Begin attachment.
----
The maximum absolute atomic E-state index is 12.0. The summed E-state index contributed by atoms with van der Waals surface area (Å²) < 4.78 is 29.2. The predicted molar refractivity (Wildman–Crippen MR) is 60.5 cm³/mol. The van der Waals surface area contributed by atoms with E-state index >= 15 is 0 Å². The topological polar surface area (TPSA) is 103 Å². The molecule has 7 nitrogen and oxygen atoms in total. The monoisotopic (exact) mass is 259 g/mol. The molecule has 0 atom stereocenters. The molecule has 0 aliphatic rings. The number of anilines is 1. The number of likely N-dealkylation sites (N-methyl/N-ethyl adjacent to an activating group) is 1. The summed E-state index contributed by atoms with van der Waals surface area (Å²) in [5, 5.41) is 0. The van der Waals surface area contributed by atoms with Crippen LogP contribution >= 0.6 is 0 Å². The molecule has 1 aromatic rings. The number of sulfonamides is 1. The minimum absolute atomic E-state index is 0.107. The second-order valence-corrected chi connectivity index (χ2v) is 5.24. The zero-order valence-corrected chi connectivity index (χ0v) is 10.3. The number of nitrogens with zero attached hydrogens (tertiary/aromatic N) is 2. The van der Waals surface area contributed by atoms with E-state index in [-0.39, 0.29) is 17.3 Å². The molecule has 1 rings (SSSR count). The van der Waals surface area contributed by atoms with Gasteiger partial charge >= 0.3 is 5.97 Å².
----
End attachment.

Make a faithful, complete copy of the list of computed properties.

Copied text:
The maximum absolute atomic E-state index is 12.0. The summed E-state index contributed by atoms with van der Waals surface area (Å²) < 4.78 is 29.2. The predicted molar refractivity (Wildman–Crippen MR) is 60.5 cm³/mol. The van der Waals surface area contributed by atoms with E-state index >= 15 is 0 Å². The topological polar surface area (TPSA) is 103 Å². The molecule has 7 nitrogen and oxygen atoms in total. The monoisotopic (exact) mass is 259 g/mol. The molecule has 0 atom stereocenters. The molecule has 0 aliphatic rings. The number of anilines is 1. The number of likely N-dealkylation sites (N-methyl/N-ethyl adjacent to an activating group) is 1. The summed E-state index contributed by atoms with van der Waals surface area (Å²) in [5, 5.41) is 0. The van der Waals surface area contributed by atoms with Crippen LogP contribution >= 0.6 is 0 Å². The molecule has 1 aromatic rings. The number of sulfonamides is 1. The minimum absolute atomic E-state index is 0.107. The second-order valence-corrected chi connectivity index (χ2v) is 5.24. The zero-order valence-corrected chi connectivity index (χ0v) is 10.3. The number of nitrogens with zero attached hydrogens (tertiary/aromatic N) is 2. The van der Waals surface area contributed by atoms with E-state index in [-0.39, 0.29) is 17.3 Å². The molecule has 1 rings (SSSR count). The van der Waals surface area contributed by atoms with Gasteiger partial charge >= 0.3 is 5.97 Å².